There have been indications that smokers and people in India and possibly (?) China are less likely to suffer serious syptoms from corona virus.

Although several explanations are possible, and the statistics may well be faulty either by accident or design, taking these facts at face value one thing common to both is elevated CO levels, from the tobacco smoke and from traffic and wood fire pollution.

It isn't commonly known, but the body uses CO for various purposes such as part of its nerve signalling mechanism. See https://en.wikipedia.org/wiki/Carbon_monoxide :

Carbon monoxide is produced naturally by the human body as a signaling molecule. Thus, carbon monoxide may have a physiological role in the body, such as a neurotransmitter or a blood vessel relaxant.[40] Because of carbon monoxide's role in the body, abnormalities in its metabolism have been linked to a variety of diseases, including neurodegenerations, hypertension, heart failure, ..

The natural role of CO in the body (aside from its toxic effects) was discovered only in 1993, and is still an active area of research with many unknowns.

Now some Covid symptoms, such as loss of taste and smell (as seen to some extent in smokers), and often a general feeling of muddle headedness for some time during recovery are similar to symptoms and chronic after effects of CO poisoning, e.g. https://www.st-va.ncbi.nlm.nih.gov/pmc/articles/PMC3850907/

A possible implication of this is that the CV virus somehow prompts the body to produce excess CO, to a toxic extent. So my question as in the title is whether (1) This is a likely explanation and (2) If so, could its effects be ameliorated in advance by building up a small degree of CO tolerance under controlled conditions?

  • 1
    Two things: first, where are you seeing these indications that smokers are less likely to suffer serious symptoms? Everything I've seen says exactly the opposite. And second, read up on "flu-like symptoms": since this particular collection of symptoms is caused by immune system activation rather than by the disease agent, they can be triggered by anything from a rhinovirus infection to opioid withdrawal.
    – Mark
    May 2, 2020 at 1:16
  • This question would be improved by adding a link to support the claims in the first paragraph.
    – Carey Gregory
    May 2, 2020 at 5:05
  • I wasn't planning to return to this question when I noticed some anonymous cowardly dog had marked it down without giving a reason! But glad I did take a last look, and very many thanks to those who have commented and answered. The French study I referred to at the start is mentioned at nytimes.com/reuters/2020/04/27/world/europe/… . I guess tests of whether nicotine chewing gum or vapes have the same supposed (?) beneficial effects as tobacco smoke will determine whether nicotine is indeed the relevant ingredient. May 2, 2020 at 13:37
  • @JohnRamsden People downvoting without explanation is extremely common across all SE sites. I recommend getting used to it and not letting it get to you. If you get multiple downvotes then that's meaningful and it says you need to review your question and fix what's wrong, but if it's only a single downvote then just ignore it.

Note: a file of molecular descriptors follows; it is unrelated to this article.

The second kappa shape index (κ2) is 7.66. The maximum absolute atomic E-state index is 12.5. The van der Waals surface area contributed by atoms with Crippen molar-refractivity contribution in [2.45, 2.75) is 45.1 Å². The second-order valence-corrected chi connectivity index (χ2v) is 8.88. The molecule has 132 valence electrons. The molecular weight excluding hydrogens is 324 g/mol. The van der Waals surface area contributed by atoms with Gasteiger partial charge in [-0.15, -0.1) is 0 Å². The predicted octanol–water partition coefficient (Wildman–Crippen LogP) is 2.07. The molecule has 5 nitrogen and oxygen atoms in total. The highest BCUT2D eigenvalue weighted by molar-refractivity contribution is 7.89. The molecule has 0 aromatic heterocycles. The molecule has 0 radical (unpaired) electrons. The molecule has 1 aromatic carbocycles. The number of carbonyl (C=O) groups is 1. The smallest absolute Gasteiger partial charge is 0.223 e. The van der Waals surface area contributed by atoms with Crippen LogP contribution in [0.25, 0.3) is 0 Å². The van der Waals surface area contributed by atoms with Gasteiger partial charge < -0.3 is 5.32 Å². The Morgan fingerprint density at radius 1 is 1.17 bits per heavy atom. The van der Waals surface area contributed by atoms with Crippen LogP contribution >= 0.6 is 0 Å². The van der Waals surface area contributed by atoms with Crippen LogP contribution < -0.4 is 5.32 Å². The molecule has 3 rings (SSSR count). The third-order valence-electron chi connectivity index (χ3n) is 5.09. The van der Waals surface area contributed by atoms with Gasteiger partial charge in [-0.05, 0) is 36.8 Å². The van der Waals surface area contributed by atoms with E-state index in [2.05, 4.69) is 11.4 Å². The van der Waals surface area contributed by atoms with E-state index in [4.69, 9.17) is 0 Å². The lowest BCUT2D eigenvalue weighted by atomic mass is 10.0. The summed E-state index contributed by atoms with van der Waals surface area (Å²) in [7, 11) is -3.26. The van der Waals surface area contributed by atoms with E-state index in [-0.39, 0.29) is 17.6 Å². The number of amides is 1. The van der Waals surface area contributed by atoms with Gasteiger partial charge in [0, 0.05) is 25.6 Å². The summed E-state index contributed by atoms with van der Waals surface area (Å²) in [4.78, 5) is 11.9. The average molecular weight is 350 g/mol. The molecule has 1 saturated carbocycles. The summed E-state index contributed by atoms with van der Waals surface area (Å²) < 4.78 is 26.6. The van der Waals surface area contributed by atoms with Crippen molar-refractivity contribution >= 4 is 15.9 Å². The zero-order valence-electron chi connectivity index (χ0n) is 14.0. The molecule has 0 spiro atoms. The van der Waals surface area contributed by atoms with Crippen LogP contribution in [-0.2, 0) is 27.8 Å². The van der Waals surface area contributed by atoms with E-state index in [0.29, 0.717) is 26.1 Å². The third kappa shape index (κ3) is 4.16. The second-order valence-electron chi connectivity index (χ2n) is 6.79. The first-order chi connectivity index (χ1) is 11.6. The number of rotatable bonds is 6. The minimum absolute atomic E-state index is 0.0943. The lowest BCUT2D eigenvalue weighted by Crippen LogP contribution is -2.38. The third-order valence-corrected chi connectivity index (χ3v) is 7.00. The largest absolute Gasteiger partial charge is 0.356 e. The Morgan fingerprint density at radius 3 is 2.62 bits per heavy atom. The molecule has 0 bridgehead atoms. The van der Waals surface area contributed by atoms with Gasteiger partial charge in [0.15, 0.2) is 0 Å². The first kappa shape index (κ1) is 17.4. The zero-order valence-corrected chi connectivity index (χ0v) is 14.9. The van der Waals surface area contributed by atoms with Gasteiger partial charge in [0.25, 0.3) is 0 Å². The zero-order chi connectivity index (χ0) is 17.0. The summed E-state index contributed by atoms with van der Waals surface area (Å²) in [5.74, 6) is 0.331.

– Carey Gregory
    May 2, 2020 at 21:45

1 Answer 1


There are a couple of theories to explain why smokers appear to be under represented in severe cases of COVID-19.

  1. Smoke appears to upregulate the expression of ACE2 receptors in the lung. We have both animal experiments that show that mice exposed to smoke increased the numbers of ACE2 receptors. More ACE2 receptors is thought to help prevent lung damage.

The team inspected tissue samples from mice that had been exposed to diluted cigarette smoke for zero, 2, 3 or 4 hours a day over the course of five months. They found that, the more smoke exposure, the more ACE2 receptors studded the animals' lungs. Compared with unexposed mice, the mice that received the highest dose of cigarette smoke accumulated about 80% more ACE2 receptors in their lungs. The researchers then compared the lungs of human smokers against those who never smoked, and again, they found a similar trend: Smokers’ lungs contained 40% to 50% more ACE2 receptors than those of nonsmokers.

  1. Nicotine may bind to ACE2 receptors blocking the virus's infection of cells

  2. Nicotine may have an anti-inflammatory effect. It is known that cigarette smoking cessation is linked to the onset of ulcerative colitis. It may involve the nicotinic acetylcholine receptor (nAChR)

A potential protective effect of smoking and of nicotine on SARS-CoV-2 infection has been noted. Until recently [39], no firm conclusions could be drawn from studies evaluating the rates of current smokers in Covid-19. All these studies [40-48], although reporting low rates of current smokers, ranging from 1.4% to 12.5%, did not take into account the main potential confounders of smoking including age and sex. In the study that two of us are reporting [1], the rates of current smoking remain below 5 % even when main confounders for tobacco consumption, i.e. age and sex, in- or outpatient status, were considered. Compared to the French general population, the Covid-19 population exhibited a significantly weaker current daily smoker rate by 80.3 % for outpatients and by 75.4 % for inpatients. Thus, current smoking status appears to be a protective factor against the infection by SARS-CoV-2.

I have not seen any data to suggest carbon monoxide is important in the pathogenesis of COVID-19.

A nicotinic hypothesis for Covid-19 with preventive and therapeutic implications. https://www.qeios.com/read/FXGQSB.2


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